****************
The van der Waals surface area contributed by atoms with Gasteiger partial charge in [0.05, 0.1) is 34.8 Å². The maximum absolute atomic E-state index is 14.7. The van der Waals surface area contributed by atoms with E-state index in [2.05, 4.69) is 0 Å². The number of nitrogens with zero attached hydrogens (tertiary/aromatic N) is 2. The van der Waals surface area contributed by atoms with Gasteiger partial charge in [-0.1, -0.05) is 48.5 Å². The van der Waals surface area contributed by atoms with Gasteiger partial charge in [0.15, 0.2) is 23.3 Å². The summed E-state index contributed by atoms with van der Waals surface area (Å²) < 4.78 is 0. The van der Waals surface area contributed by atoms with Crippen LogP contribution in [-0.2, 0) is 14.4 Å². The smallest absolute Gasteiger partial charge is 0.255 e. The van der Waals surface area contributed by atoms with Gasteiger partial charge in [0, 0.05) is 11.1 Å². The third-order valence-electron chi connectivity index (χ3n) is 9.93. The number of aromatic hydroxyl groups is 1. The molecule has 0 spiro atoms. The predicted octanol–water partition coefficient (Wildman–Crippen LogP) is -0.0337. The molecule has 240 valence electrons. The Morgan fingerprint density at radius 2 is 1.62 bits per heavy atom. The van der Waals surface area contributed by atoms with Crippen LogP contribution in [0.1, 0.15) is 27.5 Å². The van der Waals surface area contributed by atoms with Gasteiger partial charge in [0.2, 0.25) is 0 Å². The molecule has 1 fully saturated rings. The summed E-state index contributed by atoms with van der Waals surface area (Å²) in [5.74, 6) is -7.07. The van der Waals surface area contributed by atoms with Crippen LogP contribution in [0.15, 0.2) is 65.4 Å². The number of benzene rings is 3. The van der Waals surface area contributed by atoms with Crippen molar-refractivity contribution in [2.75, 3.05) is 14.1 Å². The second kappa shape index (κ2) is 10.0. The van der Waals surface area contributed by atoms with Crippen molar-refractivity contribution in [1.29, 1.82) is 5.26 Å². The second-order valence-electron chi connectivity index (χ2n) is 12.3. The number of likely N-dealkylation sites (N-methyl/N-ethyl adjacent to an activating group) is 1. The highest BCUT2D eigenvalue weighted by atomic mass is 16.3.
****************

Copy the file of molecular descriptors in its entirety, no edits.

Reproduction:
The van der Waals surface area contributed by atoms with Gasteiger partial charge in [0.05, 0.1) is 34.8 Å². The maximum absolute atomic E-state index is 14.7. The van der Waals surface area contributed by atoms with E-state index in [2.05, 4.69) is 0 Å². The number of nitrogens with zero attached hydrogens (tertiary/aromatic N) is 2. The van der Waals surface area contributed by atoms with Gasteiger partial charge in [-0.1, -0.05) is 48.5 Å². The van der Waals surface area contributed by atoms with Gasteiger partial charge in [0.15, 0.2) is 23.3 Å². The summed E-state index contributed by atoms with van der Waals surface area (Å²) < 4.78 is 0. The van der Waals surface area contributed by atoms with Crippen LogP contribution in [-0.2, 0) is 14.4 Å². The smallest absolute Gasteiger partial charge is 0.255 e. The van der Waals surface area contributed by atoms with Gasteiger partial charge in [0, 0.05) is 11.1 Å². The third-order valence-electron chi connectivity index (χ3n) is 9.93. The number of aromatic hydroxyl groups is 1. The molecule has 0 spiro atoms. The predicted octanol–water partition coefficient (Wildman–Crippen LogP) is -0.0337. The molecule has 240 valence electrons. The Morgan fingerprint density at radius 2 is 1.62 bits per heavy atom. The van der Waals surface area contributed by atoms with Crippen LogP contribution in [0.1, 0.15) is 27.5 Å². The van der Waals surface area contributed by atoms with Gasteiger partial charge in [0.2, 0.25) is 0 Å². The molecule has 1 fully saturated rings. The summed E-state index contributed by atoms with van der Waals surface area (Å²) in [5.74, 6) is -7.07. The van der Waals surface area contributed by atoms with Crippen LogP contribution in [0.15, 0.2) is 65.4 Å². The number of benzene rings is 3. The van der Waals surface area contributed by atoms with Crippen molar-refractivity contribution in [2.75, 3.05) is 14.1 Å². The second kappa shape index (κ2) is 10.0. The van der Waals surface area contributed by atoms with Crippen molar-refractivity contribution in [1.29, 1.82) is 5.26 Å². The second-order valence-electron chi connectivity index (χ2n) is 12.3. The number of likely N-dealkylation sites (N-methyl/N-ethyl adjacent to an activating group) is 1. The highest BCUT2D eigenvalue weighted by atomic mass is 16.3.